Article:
For more of Craig's work visit his NOISE Portfolio
Read Craig’s ideas on how to tackle youth unemployment here
Danielle is an unemployed mother of a 3 year old daughter, and also has a mortgage. She recently joined the ‘New Enterprise Allowance’ scheme, a new Government initiative to help those out of work to start their own business, as part of The Work Programme.
Danielle has 13 GCSE's A-C, and started college to do A-Level art. However, she had to leave and look after her family's business after her father became ill in 2004. After helping to wrap up the business as a Company Director, she went on to become a Detention Officer with the Police. Following her maternity leave after the birth of her baby, she found it difficult to continue to work shifts. She explains that “if you stay off work for a long time, it's hard to get back ‘in it’.”
After one year of actively looking for work, Danielle started the NEA 4 weeks ago. She has been working on a business plan with her local Enterprise Agency, to start a mural company for kids’ bedroom walls, schools and community centres. As part of the NEA she'll have a cash allowance for the first 8 weeks, then half the allowance after the 8 weeks (with mentorship), with access to £1,000 to support her start-up.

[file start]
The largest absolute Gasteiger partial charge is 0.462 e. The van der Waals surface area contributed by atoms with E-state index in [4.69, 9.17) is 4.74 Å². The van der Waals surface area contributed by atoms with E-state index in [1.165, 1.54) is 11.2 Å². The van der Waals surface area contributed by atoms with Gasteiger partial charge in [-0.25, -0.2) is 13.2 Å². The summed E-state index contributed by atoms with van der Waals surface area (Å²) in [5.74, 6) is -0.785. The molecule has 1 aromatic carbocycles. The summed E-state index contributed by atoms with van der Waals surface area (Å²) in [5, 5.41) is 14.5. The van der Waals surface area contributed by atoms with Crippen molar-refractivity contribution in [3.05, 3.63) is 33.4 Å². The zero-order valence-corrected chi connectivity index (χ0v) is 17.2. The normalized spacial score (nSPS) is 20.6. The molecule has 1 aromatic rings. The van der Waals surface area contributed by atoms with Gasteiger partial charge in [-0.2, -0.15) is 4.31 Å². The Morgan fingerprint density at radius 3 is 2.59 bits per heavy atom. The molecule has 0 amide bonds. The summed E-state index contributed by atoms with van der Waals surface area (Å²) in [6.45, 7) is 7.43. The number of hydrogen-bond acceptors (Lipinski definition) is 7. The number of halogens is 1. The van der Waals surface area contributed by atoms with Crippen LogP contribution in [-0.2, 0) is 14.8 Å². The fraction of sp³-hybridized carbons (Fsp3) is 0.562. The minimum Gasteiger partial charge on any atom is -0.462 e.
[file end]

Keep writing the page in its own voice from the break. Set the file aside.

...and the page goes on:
During the programme we heard from Danielle, who started to gain a customer base for her mural company, with commissions from local schools and community groups. However, she’s at the stage now where she is finding it difficult to generate an ongoing income from the company, and is currently looking for other work.
'I have loved this experience on the radio show and can only thank everyone involved, especially Rosemary Parr who has been my mentor through this whole process, she has been fantastic. I have spoken to her nearly every week, even when we haven’t been on air. She has given up her spare time to help me anyway she can. I intend to keep the business open and trading but I need a full time job in the meantime, just in case the business doesn’t take off. I am going to keep my options open, keep trying to find a Supervising Solicitor and in the meantime keep sending CVs and keep hoping that at some point I will get a call back for an interview.'